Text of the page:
Notes: February 3, 2015: 11am-12:30pm, 7ºF, stiff wind off the bay, sunny and cloudless but bitterly cold. Just after high tide.
Well, I knew the weather would get the best of me at some point, but I have to admit, this is not how I expected it to win! I thought maybe a freezing rain or gale-force winds would keep me indoors, because we get a lot of both in the winter. Here on the coast, serious snow is rare, and a good winter is one where we get enough to cross-country ski on the carriage roads. Six inches, maybe a foot. This year is a record-breaker: a week of snowstorms left us with a good three feet of snow, with drifts up to six feet deep. My kids have had four snow days in two weeks, and our schools don’t close unless the weather’s bad.
All of which meant that when Brenda and I set out from High Seas we found the going very slow. The snow was so light and powdery that even with snowshoes Brenda sank in up to her shins with each step; without snowshoes, I frequently went in over my knees. It was pretty obvious that we were not going to be able to do the mile or so of hiking that I had scheduled.
We had also planned to take this blog into more serious territory than my usual posts: our destination was the spot where her family had scattered her beloved brother-in-law’s ashes over twenty years ago. See, I’ve been asking everyone I know about the ecology of the shoreline, the geology, the animals, the history … and also about how they use it or interact with it now. And Brenda reminded me that one of ways we use it is for rituals. Celebrations, mostly. People get married on the shore, they get engaged, they have birthday parties. But you’ve probably read the Isaak Dinesen (mis)quote, “The cure for everything is salt water: tears, sweat, or the sea.” We bring our sorrows here, too.
Weighing our options, we decided to bag the walk for the moment [I’ll try again next week] and instead drive up the Schooner Head Road a bit and then hike straight in to the memorial spot. We parked by the Atwater Kent Field monument, on the west side of the road:
The plaque commemorates the donation of 62 acres to Acadia National Park by the Atwater Kent Foundation in 1946. Kent was a famous inventor, and in 1925 his company was the largest maker of radios in the U.S. I think he had a summer place in Northeast Harbor, and in 1927 he bought the Sonogee estate, which is between Hulls Cove and Bar Harbor. [If all goes well, I should reach Sonogee near the end of 2016.] He died in 1949.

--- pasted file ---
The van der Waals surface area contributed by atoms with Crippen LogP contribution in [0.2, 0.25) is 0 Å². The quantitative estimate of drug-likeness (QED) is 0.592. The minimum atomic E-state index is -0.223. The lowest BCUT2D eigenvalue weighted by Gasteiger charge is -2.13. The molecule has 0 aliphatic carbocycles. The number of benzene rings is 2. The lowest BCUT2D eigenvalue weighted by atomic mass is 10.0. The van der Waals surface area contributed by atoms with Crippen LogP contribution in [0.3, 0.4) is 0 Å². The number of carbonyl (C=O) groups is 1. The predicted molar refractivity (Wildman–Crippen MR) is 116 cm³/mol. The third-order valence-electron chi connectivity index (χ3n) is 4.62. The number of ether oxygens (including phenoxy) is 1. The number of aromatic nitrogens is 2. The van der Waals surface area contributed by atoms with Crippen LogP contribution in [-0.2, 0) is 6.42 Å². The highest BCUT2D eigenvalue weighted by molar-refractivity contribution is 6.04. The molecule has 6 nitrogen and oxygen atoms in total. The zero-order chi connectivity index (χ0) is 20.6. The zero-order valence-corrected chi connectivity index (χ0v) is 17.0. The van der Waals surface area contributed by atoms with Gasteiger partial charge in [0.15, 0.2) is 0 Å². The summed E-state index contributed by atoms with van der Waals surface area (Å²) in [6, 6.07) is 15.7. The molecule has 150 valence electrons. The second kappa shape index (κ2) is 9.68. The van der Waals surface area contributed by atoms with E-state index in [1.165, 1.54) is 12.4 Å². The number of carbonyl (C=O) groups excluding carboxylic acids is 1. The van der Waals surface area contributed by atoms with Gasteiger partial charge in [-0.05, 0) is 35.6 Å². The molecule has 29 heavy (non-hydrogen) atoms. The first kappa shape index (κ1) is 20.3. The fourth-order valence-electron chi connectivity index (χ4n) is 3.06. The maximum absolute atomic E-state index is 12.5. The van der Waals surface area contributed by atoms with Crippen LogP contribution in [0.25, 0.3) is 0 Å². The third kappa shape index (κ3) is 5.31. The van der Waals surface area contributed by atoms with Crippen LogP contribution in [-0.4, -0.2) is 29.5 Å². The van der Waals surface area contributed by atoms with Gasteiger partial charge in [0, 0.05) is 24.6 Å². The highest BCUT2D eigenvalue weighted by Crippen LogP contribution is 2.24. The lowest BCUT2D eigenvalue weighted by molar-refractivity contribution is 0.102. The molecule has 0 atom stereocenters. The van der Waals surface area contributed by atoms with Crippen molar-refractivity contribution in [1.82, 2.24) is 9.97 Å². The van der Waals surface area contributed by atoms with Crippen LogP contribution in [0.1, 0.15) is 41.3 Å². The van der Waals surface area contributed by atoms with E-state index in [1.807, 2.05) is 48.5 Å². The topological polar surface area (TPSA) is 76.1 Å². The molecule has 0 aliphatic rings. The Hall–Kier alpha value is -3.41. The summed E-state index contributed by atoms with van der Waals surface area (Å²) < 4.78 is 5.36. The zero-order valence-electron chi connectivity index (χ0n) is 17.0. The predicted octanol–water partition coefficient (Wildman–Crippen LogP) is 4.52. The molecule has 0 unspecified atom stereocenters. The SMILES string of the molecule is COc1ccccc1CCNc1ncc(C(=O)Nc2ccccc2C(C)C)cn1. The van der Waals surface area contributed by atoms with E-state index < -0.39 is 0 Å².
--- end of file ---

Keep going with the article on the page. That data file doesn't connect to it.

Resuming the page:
Starting from the memorial, we hiked [relatively] straight toward the coast, passing through an unusual grove of oak trees; either young or stunted by the wind, their multi-trunked shape was more like an apple tree than what I think of as a typical oak:
We noticed a few rock cairns sticking out of the snow – there may be a path here, somewhere below. The terrain must be pretty rocky, as we found the snow would be maybe a foot deep on top of a ledge, and our next step would plunge three feet into the snow, like this:
B: I think it was back there to the left, but this was the place where they used to come when they were in college.
J: Were they at COA?
B: No, they went to Orono. He was from Ellsworth, and we’re from Massachusetts, and they met at Orono. And he always used to come out here cause he loved it here. His dad grew up in the same house they lived in in Ellsworth, but his dad’s grandfather, I guess, on his mother’s side, grew up on Great Duck Island. His father was the lighthouse keeper on Great Duck. [That] was Michael’s great-grandfather. So his grandfather grew up out there. He had like 12 siblings or something.
J: At the lighthouse?
B: Yeah, … and then his grandfather, when he was an adult, lived in Northeast Harbor, so a lot of his relatives were from the island [MDI], and Michael was from Ellsworth. So he used to come out here all the time.
J: And he was married to your sister?
B: My sister Julia, yeah. They met in college and they married right after college, and he died when he was 25.
J: That is so sad.
B: In a plane crash. Yeah, it was very sad. He was the promising child, went to college, he was really smart, he was a chemical engineer. Lived in Virginia. He was working as an engineer, and he was flying for work, he was flying home. And the plane crashed, it was a commuter jet, everyone died. It was terrible. … His parents still live in Ellsworth, in the same house they’ve lived in forever. My sister still keeps in touch with them. I guess he’s been – ’87 he died – so 28 years ago, I think?
J: And so you had the ceremony out here?
B: He had a funeral at a church in Ellsworth, and we came out here with his ashes and had a little thing, just family and friends. It was in February; he died in February. There wasn’t this much snow, but it was pretty icy, and when my brother was holding the ashes he tossed them over the edge of the cliff and this wind came up and blew them back in our faces.
J: Oh no!
B: So we were all like, ‘There’s Michael!’ We all got a little Michael on us. When [my sister] comes up to visit she’ll come out here still to his spot.
J: She picked a gorgeous place.
B: I want something like this, too, or in the ocean. I don’t want to be buried in the ground, I want to be cremated and have my ashes tossed somewhere in the ocean.
J: Somewhere where it’s nice for people to visit.
B: Yeah. This is a little remote, but they were 25 when he died, so my sister was like, ‘Oh this is fine,’ you know. My parents were like, ‘it’s a little rough getting there.’ But they did it.
J: In February. Wow.
We were quiet for a bit, thinking, and then turned and went a little further along the coast. I thought it might be wise to head back to the road while we still had enough energy to enjoy the climb, so we floundered back uphill through the trees, laughing at our awkward progress.